OUP user menu

At what coronary risk level is it cost-effective to initiate cholesterol lowering drug treatment in primary prevention?

M Johannesson
DOI: http://dx.doi.org/10.1053/euhj.2000.2484 919-925 First published online: 1 June 2001


Background The entire risk factor profile should be taken into account when considering initiating cholesterol lowering drug treatment. Recent treatment guidelines are therefore based on the absolute risk of coronary heart disease. We estimated at what coronary risk it is cost-effective to initiate cholesterol lowering drug treatment in primary prevention for men and women of different ages in Sweden.

Methods The cost-effectiveness was estimated as the incremental cost per quality-adjusted life-year (QALY) gained of cholesterol lowering drug treatment. Treatment was assumed to lower the risk of coronary heart disease by 31%. The analysis was carried out from a societal perspective including both direct and indirect costs of the intervention and morbidity, and the full future costs of decreased mortality. The coronary risk, in a Markov model of coronary heart disease, was raised until the cost per QALY gained corresponded to a specific threshold value per QALY gained. Three different threshold values were used: $40000, $60000 and $100000 per QALY gained.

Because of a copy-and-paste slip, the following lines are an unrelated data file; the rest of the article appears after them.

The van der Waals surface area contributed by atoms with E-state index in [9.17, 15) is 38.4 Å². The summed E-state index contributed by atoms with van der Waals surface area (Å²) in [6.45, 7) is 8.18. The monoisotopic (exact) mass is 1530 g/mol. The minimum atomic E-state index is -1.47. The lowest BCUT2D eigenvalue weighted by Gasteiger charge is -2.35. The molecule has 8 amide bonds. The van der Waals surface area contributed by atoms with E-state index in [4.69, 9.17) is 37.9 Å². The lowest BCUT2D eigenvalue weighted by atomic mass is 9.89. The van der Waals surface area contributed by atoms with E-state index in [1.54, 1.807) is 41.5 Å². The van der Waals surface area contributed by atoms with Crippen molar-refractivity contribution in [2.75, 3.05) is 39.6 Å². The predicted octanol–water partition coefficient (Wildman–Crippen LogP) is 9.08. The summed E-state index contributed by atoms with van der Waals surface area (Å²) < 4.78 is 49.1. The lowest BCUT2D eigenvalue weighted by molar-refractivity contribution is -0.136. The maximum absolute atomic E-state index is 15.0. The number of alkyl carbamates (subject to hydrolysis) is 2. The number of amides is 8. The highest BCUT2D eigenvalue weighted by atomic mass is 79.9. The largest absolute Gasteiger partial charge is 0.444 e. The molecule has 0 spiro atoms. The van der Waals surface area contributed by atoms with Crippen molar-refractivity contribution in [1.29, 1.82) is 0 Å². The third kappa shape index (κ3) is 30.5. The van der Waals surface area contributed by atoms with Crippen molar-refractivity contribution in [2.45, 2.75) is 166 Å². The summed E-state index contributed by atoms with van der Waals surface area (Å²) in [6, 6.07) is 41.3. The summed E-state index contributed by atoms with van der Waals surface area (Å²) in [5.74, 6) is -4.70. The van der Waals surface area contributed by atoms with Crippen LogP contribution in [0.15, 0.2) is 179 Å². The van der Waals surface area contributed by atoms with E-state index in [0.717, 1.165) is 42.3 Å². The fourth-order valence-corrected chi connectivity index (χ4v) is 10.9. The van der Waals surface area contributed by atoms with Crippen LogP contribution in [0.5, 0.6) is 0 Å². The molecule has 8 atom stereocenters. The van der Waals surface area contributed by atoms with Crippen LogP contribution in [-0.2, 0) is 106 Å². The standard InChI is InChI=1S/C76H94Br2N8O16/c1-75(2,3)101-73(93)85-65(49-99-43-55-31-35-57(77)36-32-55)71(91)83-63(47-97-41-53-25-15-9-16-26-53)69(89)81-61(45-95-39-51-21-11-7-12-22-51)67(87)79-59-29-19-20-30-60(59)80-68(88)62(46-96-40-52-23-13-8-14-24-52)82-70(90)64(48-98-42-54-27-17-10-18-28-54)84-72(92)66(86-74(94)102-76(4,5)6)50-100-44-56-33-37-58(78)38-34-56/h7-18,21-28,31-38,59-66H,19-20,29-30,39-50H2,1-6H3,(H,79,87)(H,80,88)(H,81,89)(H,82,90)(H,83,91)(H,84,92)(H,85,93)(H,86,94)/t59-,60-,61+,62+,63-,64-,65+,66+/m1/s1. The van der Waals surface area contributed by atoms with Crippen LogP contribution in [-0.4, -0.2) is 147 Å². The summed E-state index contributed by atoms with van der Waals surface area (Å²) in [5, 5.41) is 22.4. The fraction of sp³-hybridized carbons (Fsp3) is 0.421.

Results The risk cut-off value for when treatment is cost-effective varied with age and gender. If society is willing to pay $60000 to gain a QALY it was cost-effective to initiate treatment if the 5-year-risk of coronary heart disease exceeded 2·4% for 35-year-old men, 4·6% for 50-year-old men, and 10·4% for 70-year-old men. The corresponding risk cut-off values for women were 2·0%, 3·5% and 9·1%.

Conclusions The results can serve as a basis for treatment guidelines based on cost-effectiveness.

  • Cholesterol, cost-effectiveness, coronary heart disease, primary prevention